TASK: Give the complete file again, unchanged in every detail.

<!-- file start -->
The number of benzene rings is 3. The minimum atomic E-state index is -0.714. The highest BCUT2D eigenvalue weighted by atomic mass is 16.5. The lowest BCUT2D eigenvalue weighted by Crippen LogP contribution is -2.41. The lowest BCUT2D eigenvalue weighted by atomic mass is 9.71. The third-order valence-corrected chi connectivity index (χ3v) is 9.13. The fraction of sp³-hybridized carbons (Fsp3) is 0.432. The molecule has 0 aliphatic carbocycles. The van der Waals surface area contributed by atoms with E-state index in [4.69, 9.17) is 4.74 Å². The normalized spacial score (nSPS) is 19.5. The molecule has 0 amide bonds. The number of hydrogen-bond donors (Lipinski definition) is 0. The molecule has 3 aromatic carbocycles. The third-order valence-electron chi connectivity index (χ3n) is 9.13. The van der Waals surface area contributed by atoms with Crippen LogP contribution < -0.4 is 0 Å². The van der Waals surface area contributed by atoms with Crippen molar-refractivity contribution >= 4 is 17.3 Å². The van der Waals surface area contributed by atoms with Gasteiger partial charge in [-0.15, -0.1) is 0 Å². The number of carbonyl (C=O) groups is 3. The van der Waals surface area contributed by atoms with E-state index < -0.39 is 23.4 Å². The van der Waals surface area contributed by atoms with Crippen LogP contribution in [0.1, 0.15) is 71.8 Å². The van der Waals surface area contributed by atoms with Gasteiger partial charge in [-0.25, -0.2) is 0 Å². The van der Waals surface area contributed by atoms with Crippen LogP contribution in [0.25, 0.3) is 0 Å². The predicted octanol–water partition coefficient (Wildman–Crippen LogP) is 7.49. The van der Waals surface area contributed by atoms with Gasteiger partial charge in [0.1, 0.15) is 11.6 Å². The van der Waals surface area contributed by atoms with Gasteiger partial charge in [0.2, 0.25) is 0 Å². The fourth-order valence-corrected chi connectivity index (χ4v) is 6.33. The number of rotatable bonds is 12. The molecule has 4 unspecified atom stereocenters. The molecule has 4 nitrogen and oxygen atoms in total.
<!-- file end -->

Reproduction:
The number of benzene rings is 3. The minimum atomic E-state index is -0.714. The highest BCUT2D eigenvalue weighted by atomic mass is 16.5. The lowest BCUT2D eigenvalue weighted by Crippen LogP contribution is -2.41. The lowest BCUT2D eigenvalue weighted by atomic mass is 9.71. The third-order valence-corrected chi connectivity index (χ3v) is 9.13. The fraction of sp³-hybridized carbons (Fsp3) is 0.432. The molecule has 0 aliphatic carbocycles. The van der Waals surface area contributed by atoms with E-state index in [4.69, 9.17) is 4.74 Å². The normalized spacial score (nSPS) is 19.5. The molecule has 0 amide bonds. The number of hydrogen-bond donors (Lipinski definition) is 0. The molecule has 3 aromatic carbocycles. The third-order valence-electron chi connectivity index (χ3n) is 9.13. The van der Waals surface area contributed by atoms with Crippen LogP contribution < -0.4 is 0 Å². The van der Waals surface area contributed by atoms with Crippen molar-refractivity contribution >= 4 is 17.3 Å². The van der Waals surface area contributed by atoms with Gasteiger partial charge in [-0.15, -0.1) is 0 Å². The number of carbonyl (C=O) groups is 3. The van der Waals surface area contributed by atoms with E-state index < -0.39 is 23.4 Å². The van der Waals surface area contributed by atoms with Crippen LogP contribution in [0.1, 0.15) is 71.8 Å². The van der Waals surface area contributed by atoms with Gasteiger partial charge in [-0.25, -0.2) is 0 Å². The van der Waals surface area contributed by atoms with Crippen LogP contribution in [0.25, 0.3) is 0 Å². The predicted octanol–water partition coefficient (Wildman–Crippen LogP) is 7.49. The van der Waals surface area contributed by atoms with Gasteiger partial charge in [0.1, 0.15) is 11.6 Å². The van der Waals surface area contributed by atoms with Gasteiger partial charge in [0.2, 0.25) is 0 Å². The fourth-order valence-corrected chi connectivity index (χ4v) is 6.33. The number of rotatable bonds is 12. The molecule has 4 unspecified atom stereocenters. The molecule has 4 nitrogen and oxygen atoms in total.